Food security is also important to Jones and SAIC, including reducing dependence on imports. Scottish salmon may be a quality product (a good source of Omega-3, Omega-6 and Omega-9 oils) and have a good reputation for welfare, but Scotland and the UK as a whole have to think about long-term domestic supplies and sustainability. Exports are important, but being close to market is a major strategic advantage. Europe imports more than 60 per cent of the fish it consumes, but Scotland is an ideal location for salmon, and could play a big role in plugging the trade gap as well as improving our health.

Future directions

SAIC has already changed many people's perspectives. Businesses have worked together and formed new partnerships with academics. Academics and students have become more aware of the industry’s problems, and the opportunities this will create for researchers, including many who have never even dealt with fish before except at mealtimes. “We are brokering communications among a diverse group of people and organisations,” says Jones. “We are also reaching out much wider to researchers and business in general, to stimulate new ways of thinking. Engagement with the industry is critical to our success.”

Education is another key part of the SAIC strategy, funding scholarships and introducing students to potential employers at workshops and via work placements. “We're creating the next generation of industry leaders and academic researchers who appreciate what each sector can offer the other,” says Jones. “We must be forward looking if we want to build a sustainable industry, based on economic, social and environmental benefits.”  Part of this means the creation of jobs, especially in rural and coastal communities, as well as new career paths that do not exist yet.

In its second year of operations, the work of SAIC will continue, “bringing people together, accelerating change, and drawing in new commercial and research partners, from both inside and outside the aquaculture sector.”

The sector may be relatively young, but it is catching up fast, thanks to SAIC's open-minded approach. Adapting new technology developed for treating diseases such as cancer may seem like a clever idea for fish, but the question is how to commercialise any solution. And perhaps in the future, new healthcare solutions developed for fish may be used to help humans.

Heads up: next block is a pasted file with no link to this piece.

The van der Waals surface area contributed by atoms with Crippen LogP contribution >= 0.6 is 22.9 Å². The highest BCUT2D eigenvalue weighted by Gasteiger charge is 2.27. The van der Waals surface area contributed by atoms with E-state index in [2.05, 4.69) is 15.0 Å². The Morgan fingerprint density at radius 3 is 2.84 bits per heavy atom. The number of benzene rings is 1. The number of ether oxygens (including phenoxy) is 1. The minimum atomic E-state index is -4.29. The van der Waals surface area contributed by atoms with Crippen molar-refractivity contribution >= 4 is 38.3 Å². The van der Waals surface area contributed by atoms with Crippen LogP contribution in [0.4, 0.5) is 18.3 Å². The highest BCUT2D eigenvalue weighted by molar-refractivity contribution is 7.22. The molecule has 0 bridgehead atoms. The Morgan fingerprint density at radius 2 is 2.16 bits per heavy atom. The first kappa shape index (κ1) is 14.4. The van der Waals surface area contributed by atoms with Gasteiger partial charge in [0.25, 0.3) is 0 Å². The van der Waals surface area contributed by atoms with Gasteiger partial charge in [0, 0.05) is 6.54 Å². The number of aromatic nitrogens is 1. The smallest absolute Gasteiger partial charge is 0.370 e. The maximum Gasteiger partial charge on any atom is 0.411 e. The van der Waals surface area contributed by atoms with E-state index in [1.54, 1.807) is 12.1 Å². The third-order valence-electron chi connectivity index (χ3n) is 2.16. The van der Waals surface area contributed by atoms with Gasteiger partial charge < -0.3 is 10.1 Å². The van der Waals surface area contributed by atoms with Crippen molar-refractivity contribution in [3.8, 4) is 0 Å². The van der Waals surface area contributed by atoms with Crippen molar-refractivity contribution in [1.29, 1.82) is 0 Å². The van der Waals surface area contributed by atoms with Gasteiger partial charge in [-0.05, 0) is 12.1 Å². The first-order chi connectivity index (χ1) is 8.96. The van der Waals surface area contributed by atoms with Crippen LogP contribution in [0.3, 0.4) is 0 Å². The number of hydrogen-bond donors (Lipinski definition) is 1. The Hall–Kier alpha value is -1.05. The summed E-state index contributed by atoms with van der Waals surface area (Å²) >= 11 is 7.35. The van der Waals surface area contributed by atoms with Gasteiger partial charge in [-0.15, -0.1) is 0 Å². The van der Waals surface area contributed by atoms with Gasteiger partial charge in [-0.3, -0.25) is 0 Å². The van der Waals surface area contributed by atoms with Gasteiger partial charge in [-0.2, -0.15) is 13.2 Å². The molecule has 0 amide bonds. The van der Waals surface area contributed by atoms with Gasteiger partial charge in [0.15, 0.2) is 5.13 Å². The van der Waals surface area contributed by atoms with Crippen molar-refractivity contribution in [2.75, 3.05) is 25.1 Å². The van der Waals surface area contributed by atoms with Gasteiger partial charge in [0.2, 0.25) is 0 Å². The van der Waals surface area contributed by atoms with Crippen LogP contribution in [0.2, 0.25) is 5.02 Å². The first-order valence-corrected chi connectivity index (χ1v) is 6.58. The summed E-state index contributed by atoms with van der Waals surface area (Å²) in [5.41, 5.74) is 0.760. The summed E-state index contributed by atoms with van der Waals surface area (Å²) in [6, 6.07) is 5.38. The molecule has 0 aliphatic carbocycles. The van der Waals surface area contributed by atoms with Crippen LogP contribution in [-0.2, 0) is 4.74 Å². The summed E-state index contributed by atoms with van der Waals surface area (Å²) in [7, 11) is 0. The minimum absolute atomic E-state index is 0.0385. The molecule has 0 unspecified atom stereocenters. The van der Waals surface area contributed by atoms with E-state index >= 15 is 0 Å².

Aquaculture in Scotland

The aquaculture industry in Scotland involves the farming or culturing of fish, molluscs, crustaceans and seaweed. The major product of the industry is salmon, but it also produces significant quantities of rainbow trout and mussels.

Current annual production of salmon in Scotland is about 160,000 tonnes, generating global retail sales of more than £1 billion and making Scotland the largest producer of salmon in the EU, exporting to over 50 countries.

Innovation in aquaculture could boost industry revenues and sustainability, improve food security and counter threats such as overseas competitiaon and emerging diseases. And that was why the Scottish Aquaculture Innovation Centre (SAIC) was established in 2014, with 26 aquaculture companies and 13 research organisations driving the bid.


Where is innovation most needed?

SAIC focuses on innovative projects and research that tackle urgent industry issues, promote sustainability, or mitigate risks for producers. The current priorities are:

>          improved sea lice control;

>          alternative sustainable feeds for finfish;

>          rapid detection methods for viral pathogens and diseases;

>          development of secure health-certified Scottish mollusc spat production


Visit the Scottish Aquaculture Innovation Centre website:




"Scottish Aquaculture Innovation Centre (SAIC)". Science Scotland (Issue Nineteen)
Printed from on 05/07/20 10:14:32 PM